- La Prezzemolina – This is a fantastic place to come to the center of Rome for Roman-style pizza. Unlike pizza from Napoli that you may be more familair with, Roman pizza tends to be square and have a firm and crispy bottom. It’s almost like a pizza on top of crispy focaccia. It’s heavenly and this place does it very well.
- La Forchetta d’Oro – This little trattoria is cheap and cheerful. The staff are friendly and the food is wonderful. They make their own pasta and the sauces are all very delicious.
Then it’s time to head back to your hotel and get a good night’s sleep. You’ll need it for your full day in Rome tomorrow!
One Day in Rome Itinerary
There’s no time to waste. Be sure to set your alarm early enough to catch the start of breakfast at your hotel and then hit the streets.
This one-day in Rome itinerary will give you all of the options for simply walking past and seeing up close the best of Rome.
However, feel free to make this itinerary your own and if you really want to go inside one of these monuments or museums for a tour, then just know that you will have to sacrifice seeing some things in order to use that time for going inside.
Colosseum and Roman Forum
The closest thing to do in Rome to the main train station is the Colosseum and it is my personal favorite.
It’s possible to walk around the outside of the Colosseum and enjoy the beauty of this structure up close.
However, if you want to go inside, I highly recommend booking the Colosseum and Roman Forum tickets together with this package. It will save you money and time because you don’t have to wait in line.
It includes a downloadable map and costs only $23 USD per person.
As you walk past the Colosseum and Roman Forum, you will eventually make your way to Piazza Venezia and the very large monument known as the Altar of the Fatherland.
You can cross the road (very carefully) and walk along the steps of the monument and get up close to it. It is one of the most popular sights to see in movies that are filmed in Rome and is a pretty cool sight to see up close.
Mid-morning Snack (or Lunch for later)
As you walk along towards more wonderful sights to see, you may find yourself a bit peckish. I highly recommend grabbing either a slice of Roman-style pizza, a sweet treat, or a suppli.
Suppli are the Rome version of arancini, rice balls that are mixed with tomatoes, basil, and often filled with mozzarella or mozzarella-like cheese before being breaded and deep-fried.
Grab something to go from one of these places and make the short walk over to Piazza Navona to do some amazing people watching while you fuel up.
Located only a few blocks from Piazza Navona, the Pantheon was built between 118 and 125 AD and despite its age, it is still the world’s largest unreinforced concrete dome.
It is best to pre-book entry to the Pantheon because, like everywhere in Rome, the line is usually enormous. Entry with an audio guide costs €8.50 or about $10 USD. You can pre-book your tickets on the Pantheon website here.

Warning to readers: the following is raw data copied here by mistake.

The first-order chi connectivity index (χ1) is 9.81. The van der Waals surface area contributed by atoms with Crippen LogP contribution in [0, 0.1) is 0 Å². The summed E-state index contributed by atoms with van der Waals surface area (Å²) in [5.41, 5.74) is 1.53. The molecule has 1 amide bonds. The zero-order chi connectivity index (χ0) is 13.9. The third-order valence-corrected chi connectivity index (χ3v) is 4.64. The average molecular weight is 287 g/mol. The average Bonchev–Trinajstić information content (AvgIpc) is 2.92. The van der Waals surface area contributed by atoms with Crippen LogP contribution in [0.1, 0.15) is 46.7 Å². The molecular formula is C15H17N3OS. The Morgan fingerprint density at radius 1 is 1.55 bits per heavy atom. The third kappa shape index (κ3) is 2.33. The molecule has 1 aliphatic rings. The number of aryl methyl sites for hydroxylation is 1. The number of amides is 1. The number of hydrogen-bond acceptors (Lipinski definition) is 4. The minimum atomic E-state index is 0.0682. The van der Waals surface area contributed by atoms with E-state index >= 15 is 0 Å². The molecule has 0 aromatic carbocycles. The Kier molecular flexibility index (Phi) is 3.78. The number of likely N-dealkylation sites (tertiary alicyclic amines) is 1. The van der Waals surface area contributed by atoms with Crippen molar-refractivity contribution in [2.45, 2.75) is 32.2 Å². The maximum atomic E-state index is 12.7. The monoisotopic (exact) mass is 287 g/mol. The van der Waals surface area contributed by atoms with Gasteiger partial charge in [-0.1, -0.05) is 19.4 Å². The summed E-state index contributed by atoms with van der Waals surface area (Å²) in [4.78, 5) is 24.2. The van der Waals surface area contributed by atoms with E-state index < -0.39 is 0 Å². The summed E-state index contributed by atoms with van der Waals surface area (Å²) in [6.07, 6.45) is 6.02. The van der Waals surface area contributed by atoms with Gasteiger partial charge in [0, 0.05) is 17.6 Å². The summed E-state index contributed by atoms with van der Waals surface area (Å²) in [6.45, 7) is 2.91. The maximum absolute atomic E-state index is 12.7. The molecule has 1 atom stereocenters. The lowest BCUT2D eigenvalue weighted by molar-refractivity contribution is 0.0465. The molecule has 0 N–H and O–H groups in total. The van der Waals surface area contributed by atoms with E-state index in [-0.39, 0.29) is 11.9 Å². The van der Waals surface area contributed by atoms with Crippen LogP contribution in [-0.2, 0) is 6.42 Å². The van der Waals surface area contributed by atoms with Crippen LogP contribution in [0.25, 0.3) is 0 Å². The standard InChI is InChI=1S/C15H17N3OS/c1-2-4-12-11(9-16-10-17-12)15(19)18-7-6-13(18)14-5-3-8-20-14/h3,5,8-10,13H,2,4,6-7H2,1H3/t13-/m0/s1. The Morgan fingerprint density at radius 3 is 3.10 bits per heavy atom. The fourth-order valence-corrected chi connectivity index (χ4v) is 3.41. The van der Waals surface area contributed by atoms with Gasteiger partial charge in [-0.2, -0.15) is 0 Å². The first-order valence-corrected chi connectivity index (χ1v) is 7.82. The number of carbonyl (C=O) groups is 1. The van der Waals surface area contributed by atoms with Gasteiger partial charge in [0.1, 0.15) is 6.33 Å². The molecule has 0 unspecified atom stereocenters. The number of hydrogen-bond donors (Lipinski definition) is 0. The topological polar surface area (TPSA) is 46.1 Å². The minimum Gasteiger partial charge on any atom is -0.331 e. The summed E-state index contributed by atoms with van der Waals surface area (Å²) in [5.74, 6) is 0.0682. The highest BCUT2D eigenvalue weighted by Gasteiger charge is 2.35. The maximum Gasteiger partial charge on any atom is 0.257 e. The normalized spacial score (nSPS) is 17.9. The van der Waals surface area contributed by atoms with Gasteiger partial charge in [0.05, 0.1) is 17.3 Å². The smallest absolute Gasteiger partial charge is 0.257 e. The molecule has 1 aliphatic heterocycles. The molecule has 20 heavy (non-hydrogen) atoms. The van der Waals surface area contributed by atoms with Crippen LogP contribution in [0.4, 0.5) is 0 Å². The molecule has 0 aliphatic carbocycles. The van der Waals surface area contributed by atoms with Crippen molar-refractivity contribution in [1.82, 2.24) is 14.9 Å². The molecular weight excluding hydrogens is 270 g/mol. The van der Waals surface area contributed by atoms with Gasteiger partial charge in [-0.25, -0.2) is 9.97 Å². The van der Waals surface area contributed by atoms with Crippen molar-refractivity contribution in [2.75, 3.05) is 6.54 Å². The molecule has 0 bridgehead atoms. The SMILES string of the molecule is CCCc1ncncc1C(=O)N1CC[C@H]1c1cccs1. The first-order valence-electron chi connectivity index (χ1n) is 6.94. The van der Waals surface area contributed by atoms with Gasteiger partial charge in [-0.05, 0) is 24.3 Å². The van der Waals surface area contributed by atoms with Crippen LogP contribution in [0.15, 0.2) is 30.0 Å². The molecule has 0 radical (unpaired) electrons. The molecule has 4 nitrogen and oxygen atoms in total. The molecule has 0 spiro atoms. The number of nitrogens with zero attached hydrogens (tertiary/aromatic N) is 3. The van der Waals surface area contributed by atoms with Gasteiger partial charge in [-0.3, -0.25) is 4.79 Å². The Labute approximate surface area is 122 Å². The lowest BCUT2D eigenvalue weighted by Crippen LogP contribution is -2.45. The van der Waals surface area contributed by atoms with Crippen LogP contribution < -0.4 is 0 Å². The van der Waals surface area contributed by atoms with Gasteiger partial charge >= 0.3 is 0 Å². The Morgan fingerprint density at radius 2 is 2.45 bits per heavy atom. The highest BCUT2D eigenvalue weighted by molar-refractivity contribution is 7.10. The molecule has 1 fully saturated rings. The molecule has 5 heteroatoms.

This tiny little piazza and the fountain that calls it home is one of the busiest places in Rome. It’s the place to come for a photo of this 18th-century fountain.
It’s famous because you come to this fountain to make a wish. Usually, that wish is that you will one day return to Rome.
What makes the fountain and this piazza famous, and something that perhaps most of the visitors posing for selfies don’t know, is that this fountain sits at the site of one of the most important Roman aqueducts which brought water to Rome from the springs of the Aqua Vergo for 400 years.
The sculpture depicted in the fountain is of the moment that the waters of the Acua Vergo were discovered.
Via del Corso and Via Condotti
From the Trevi Fountain, you’ll want to make your way to the start of Via del Corso, one of the main shopping streets in Rome.
The street is lined with beautiful architecture and some really wonderful boutiques if you are interested in doing some shopping while you are in Rome for the day.
If not, simply enjoy the sights and then keep your eyes out for Via Condotti, where you’ll make a right turn and head along towards the Spanish Steps.
Via Condotti is one of the most exclusive shopping streets in Rome and is home to the world’s luxury brands. If that’s your thing, this is where you’ll want to spend a bit of time. If not, head straight on to the end of the street to get to the next stop on your one day in Rome itinerary.
The Spanish Steps consist of 135 steps that were built between 1723 and 1725 to link the piazza below with the church at the top. There are three platforms between the steps, which are in reference to the Holy Trinity (Father, Son, & Holy Spirit).
The monastery and church at the top, Trinita dei Monti, was built between 1502 and 1587. The monastery was actually French, which seems confusing considering the name of the steps (which were also commissioned by the French).